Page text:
If a teacher has five hour long classes per day with 30 students per class—elementary teacher, same 30 students for the five hours of school each day– in a day, the teacher teaches 150 students or 150 student hours per day. If paid $5 per student, the teacher would earn 150x$5= $750 per day. The mandatory number of days students must attend school in the county where I live is 180 days, a figure common across the country. So, 180 days x $750 per day = $135,000, the amount teacher would be paid at the rate of $5 per student per hour. This seems to me to be a real bargain. And, even if you payed them at the rate of $2.50 per student hour, teachers most teachers would be getting payed more than they are now and the idea of education, the going rate of $2.50 per hour per student nothing short of barbaric.
According to a recent USA Today article, babysitters make an average of $10 per hour sitting for one child (higher in places with higher cost of living). A teacher teaching 150 students hours a day, at babysitter rates, would earn $270,000 a year.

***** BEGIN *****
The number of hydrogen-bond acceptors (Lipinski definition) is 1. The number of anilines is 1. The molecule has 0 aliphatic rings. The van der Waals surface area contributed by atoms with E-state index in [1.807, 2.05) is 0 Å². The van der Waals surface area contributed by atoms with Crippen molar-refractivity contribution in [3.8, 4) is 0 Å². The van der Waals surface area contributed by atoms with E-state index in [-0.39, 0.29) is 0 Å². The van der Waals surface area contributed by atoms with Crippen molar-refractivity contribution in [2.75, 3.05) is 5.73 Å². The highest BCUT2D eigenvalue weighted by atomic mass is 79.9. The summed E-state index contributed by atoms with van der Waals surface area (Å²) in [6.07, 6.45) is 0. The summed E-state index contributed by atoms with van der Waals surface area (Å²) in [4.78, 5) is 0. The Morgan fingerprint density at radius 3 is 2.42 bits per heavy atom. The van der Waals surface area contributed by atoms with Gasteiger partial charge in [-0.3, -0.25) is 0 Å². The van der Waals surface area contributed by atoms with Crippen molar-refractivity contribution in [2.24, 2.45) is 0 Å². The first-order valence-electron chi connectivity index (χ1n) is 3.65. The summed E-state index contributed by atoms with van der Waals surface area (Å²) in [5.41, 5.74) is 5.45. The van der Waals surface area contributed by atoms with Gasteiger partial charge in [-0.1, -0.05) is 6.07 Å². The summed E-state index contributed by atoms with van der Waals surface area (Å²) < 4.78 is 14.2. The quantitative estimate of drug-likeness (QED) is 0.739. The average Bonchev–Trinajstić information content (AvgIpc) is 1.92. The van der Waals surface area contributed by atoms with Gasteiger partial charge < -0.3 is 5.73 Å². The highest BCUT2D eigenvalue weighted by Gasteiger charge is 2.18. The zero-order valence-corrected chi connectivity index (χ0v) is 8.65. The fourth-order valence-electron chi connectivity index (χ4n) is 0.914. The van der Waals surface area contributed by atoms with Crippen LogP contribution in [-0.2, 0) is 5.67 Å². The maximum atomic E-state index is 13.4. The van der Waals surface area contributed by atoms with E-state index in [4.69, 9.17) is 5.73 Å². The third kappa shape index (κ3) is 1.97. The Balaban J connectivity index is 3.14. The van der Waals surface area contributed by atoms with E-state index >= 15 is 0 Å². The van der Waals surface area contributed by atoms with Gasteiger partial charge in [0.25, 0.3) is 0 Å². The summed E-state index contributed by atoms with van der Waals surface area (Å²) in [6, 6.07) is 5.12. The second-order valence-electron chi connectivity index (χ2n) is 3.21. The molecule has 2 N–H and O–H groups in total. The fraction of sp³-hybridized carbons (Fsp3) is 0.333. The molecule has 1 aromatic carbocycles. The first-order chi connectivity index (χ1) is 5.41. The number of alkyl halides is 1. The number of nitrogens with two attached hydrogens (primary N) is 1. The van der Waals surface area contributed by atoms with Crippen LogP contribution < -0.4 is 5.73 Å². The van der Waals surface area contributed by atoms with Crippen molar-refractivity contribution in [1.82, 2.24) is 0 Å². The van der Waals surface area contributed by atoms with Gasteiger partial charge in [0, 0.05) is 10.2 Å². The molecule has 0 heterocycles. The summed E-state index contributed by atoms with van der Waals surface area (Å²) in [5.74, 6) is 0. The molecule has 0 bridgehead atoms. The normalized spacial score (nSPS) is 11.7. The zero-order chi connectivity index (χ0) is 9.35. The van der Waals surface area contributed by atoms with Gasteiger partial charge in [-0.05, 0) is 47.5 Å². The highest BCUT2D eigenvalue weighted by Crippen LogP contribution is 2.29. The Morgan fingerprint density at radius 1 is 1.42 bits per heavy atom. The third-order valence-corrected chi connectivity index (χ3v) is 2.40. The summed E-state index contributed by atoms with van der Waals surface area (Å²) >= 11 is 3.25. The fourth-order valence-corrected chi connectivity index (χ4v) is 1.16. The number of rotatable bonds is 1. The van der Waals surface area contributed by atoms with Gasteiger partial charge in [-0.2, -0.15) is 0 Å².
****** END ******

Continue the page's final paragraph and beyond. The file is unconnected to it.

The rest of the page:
My preference would be to cut the number of student hours per day so that teachers had teachable numbers in their classrooms so, with 15 students per class at the most reasonable rate of $10 per student hour, a teacher’s salary (baseline) would be about $135,000 per year.
Good numbers of teachers teach six hours a day and a good number, too, having teaching loads that exceed 150 student hours per day. One teacher I know has an average class load of 40 students per day and teaches six hours each day. He is not alone. His situation is truly untenable and his students cannot possibly be getting from his classes all they should be getting. He knows this and tells me that he feels both frustration and shame because he knows his students deserve more than they are getting.
According to Nevada’s Department of Personnel, the salary range for teachers is $44,411 to $66,001. The Department of Education reports the average salary for a Nevada certified teacher is $52,012.